22 Sep

A laboratory science and services company makes venture investments in early stage companies that could enrich the firm’s future pipelines, as well as connect with more mature companies that may be targets for M&A. For venture rounds, the firm co-invests with other venture firms and will typically contribute in the range of $2-5 M for Series A, and $5-6 M for Series B and/or C. Overall, the firm will contribute $10-15 M throughout the lifetime of the investment. The firm typically makes around 2 investments per year.

The firm looks for opportunities related to research tools, diagnostics, centralized labs, and CROs that address the areas of toxicology, forensics, food and supplement testing, biopharmaceutical services, and molecular diagnostics. Some particular indications of interest are hematology, oncology, pain management, cardiology, and behavioral health. The firm is also interested in opportunities related to animal health.

The firm looks for an established management team and defined strategic plan for their raised capital. For venture investments, there should be pre-clinical data or prototypes available. If the company is a university spin-out, there should be some data acquired outside the academic setting already.

If you are interested in more information about this investor and other investors tracked by LSN, please email mandates@lifesciencenation.com

Hot Investor Mandate 2: China-based Firm Seeks Biopharma, Med Device, Diagnostic and Mobile Health Deals Worldwide

22 Sep

A healthcare focused venture capital firm based in China, with offices in Shanghai and Beijing, makes venture investments in early and growth stage companies and occasionally invests in PIPE deals. The firm recently raised a USD 300 million fund in 2014. The firm is flexible regarding the investment size; the firm can invest anywhere from several hundred thousand dollars up to USD 10 million or more. The firm generally invests in Chinese companies but will look at opportunities from around the world. The firm is actively seeking new investment opportunities.

The firm invests opportunistically in the life sciences. The firm is interested in biopharmaceuticals, medical devices, diagnostics, and mobile/digital health. For therapeutics, the firm considers all molecules and biologics, including biosimiliars and reformulated drugs. In terms of stage of development, the firm looks for products in early to late stages of clinical trials. For medical devices, the firm considers all classes of devices and generally looks for devices in later stages of development or close to market.

The firm invests in both private and public companies.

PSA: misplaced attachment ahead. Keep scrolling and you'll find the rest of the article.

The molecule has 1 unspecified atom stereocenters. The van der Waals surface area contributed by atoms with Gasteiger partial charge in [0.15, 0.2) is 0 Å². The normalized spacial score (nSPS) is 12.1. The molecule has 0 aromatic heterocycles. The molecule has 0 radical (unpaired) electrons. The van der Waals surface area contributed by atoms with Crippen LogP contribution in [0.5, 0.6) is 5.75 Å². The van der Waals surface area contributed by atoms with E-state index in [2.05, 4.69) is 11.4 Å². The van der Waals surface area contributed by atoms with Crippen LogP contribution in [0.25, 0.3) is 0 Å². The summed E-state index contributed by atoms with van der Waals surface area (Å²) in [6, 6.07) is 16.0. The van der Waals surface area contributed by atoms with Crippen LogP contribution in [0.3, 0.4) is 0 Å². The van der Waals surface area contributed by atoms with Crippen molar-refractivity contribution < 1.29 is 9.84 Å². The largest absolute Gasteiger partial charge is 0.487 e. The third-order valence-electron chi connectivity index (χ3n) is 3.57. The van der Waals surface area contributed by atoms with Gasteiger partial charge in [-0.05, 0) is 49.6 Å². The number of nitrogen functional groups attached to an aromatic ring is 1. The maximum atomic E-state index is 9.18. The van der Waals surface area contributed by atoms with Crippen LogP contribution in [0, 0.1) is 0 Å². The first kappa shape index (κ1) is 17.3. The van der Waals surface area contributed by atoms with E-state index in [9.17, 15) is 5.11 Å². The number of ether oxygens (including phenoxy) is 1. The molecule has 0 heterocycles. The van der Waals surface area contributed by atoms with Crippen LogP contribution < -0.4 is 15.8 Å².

If you are interested in more information about this investor and other investors tracked by LSN, please email mandates@lifesciencenation.com

Hot Investor Mandate 3: Wealth Management Firm Seeks Commercial-Stage Healthcare IT and Medtech Deals

22 Sep

The venture and expansion capital arm of a US-based wealth management firm is investing from a 2014-vintage fund, and has around $270 million in total assets under management. The firm is current seeking new opportunities in the healthcare space. The firm’s initial equity investment range from $3-7 million, but are typically $12-$15 million total through subsequent rounds. The firm will only consider investment into US based firms.

The firm is currently most interested in the healthcare IT companies, but will also make select investments into later-stage medtech and diagnostic technologies that have no regulatory or reimbursement risk and proven commercial traction.

The firm generally invests in series A, B and C rounds. For HCIT businesses, the firm typically looks for companies with $3 million or more of revenue. As for medtech and diagnostics, the firm is opportunistic given the technology is post-approval and reimbursement.

If you are interested in more information about this investor and other investors tracked by LSN, please email mandates@lifesciencenation.com

Hot Investor Mandate 4: Southwest VC Seeks Pre-Clinical Therapeutics, Diagnostics and Devices

22 Sep

A Venture Capital company founded in 2006 is currently making investments out of its 2nd fund that had its first close in 2013. The firm makes primarily equity investment into seed and early stage rounds ranging from $500,000 to $1 million initially and up to $1.5 million over the lifetime of the investment. The firm is focused on companies located in the Southwestern United States although they are open to review companies from throughout the US. The firm could make as many as 3 new investments over the next 6-9 months.

The firm is looking for companies in sectors of Therapeutics, Diagnostics, Medical Devices, Life Science Tools and Healthcare IT. The firm is agnostic in terms of subsectors and indications within these areas and is also interested in orphan indications and wireless medical devices. The firm looks to invest in very early pre-clinical stage companies and prefers to see some supporting in-animal data, although it is not a requirement.

The firm is looking for privately held companies with experienced management teams. The firm looks to play an active role as an investor and generally looks to take a board or board observer seat following investment.

If you are interested in more information about this investor and other investors tracked by LSN, please email mandates@lifesciencenation.com